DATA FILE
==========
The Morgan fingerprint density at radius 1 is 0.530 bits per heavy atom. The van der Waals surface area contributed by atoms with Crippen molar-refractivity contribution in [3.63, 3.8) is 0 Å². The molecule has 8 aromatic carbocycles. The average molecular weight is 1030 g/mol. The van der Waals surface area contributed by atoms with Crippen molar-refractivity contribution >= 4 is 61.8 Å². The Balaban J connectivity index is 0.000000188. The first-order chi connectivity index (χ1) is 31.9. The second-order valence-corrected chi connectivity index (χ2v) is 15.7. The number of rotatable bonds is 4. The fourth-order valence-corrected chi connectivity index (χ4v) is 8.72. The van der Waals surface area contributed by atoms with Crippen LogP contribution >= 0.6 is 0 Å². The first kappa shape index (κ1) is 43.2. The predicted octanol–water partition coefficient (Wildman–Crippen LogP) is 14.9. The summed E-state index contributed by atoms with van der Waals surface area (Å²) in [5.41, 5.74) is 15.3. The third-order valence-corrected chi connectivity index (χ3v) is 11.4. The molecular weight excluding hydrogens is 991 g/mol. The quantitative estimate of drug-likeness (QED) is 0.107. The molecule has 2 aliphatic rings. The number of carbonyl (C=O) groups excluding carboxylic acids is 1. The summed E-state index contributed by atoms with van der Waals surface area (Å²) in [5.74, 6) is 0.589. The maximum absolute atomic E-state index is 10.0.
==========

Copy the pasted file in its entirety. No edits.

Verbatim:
The Morgan fingerprint density at radius 1 is 0.530 bits per heavy atom. The van der Waals surface area contributed by atoms with Crippen molar-refractivity contribution in [3.63, 3.8) is 0 Å². The molecule has 8 aromatic carbocycles. The average molecular weight is 1030 g/mol. The van der Waals surface area contributed by atoms with Crippen molar-refractivity contribution >= 4 is 61.8 Å². The Balaban J connectivity index is 0.000000188. The first-order chi connectivity index (χ1) is 31.9. The second-order valence-corrected chi connectivity index (χ2v) is 15.7. The number of rotatable bonds is 4. The fourth-order valence-corrected chi connectivity index (χ4v) is 8.72. The van der Waals surface area contributed by atoms with Crippen LogP contribution >= 0.6 is 0 Å². The first kappa shape index (κ1) is 43.2. The predicted octanol–water partition coefficient (Wildman–Crippen LogP) is 14.9. The summed E-state index contributed by atoms with van der Waals surface area (Å²) in [5.41, 5.74) is 15.3. The third-order valence-corrected chi connectivity index (χ3v) is 11.4. The molecular weight excluding hydrogens is 991 g/mol. The quantitative estimate of drug-likeness (QED) is 0.107. The molecule has 2 aliphatic rings. The number of carbonyl (C=O) groups excluding carboxylic acids is 1. The summed E-state index contributed by atoms with van der Waals surface area (Å²) in [5.74, 6) is 0.589. The maximum absolute atomic E-state index is 10.0.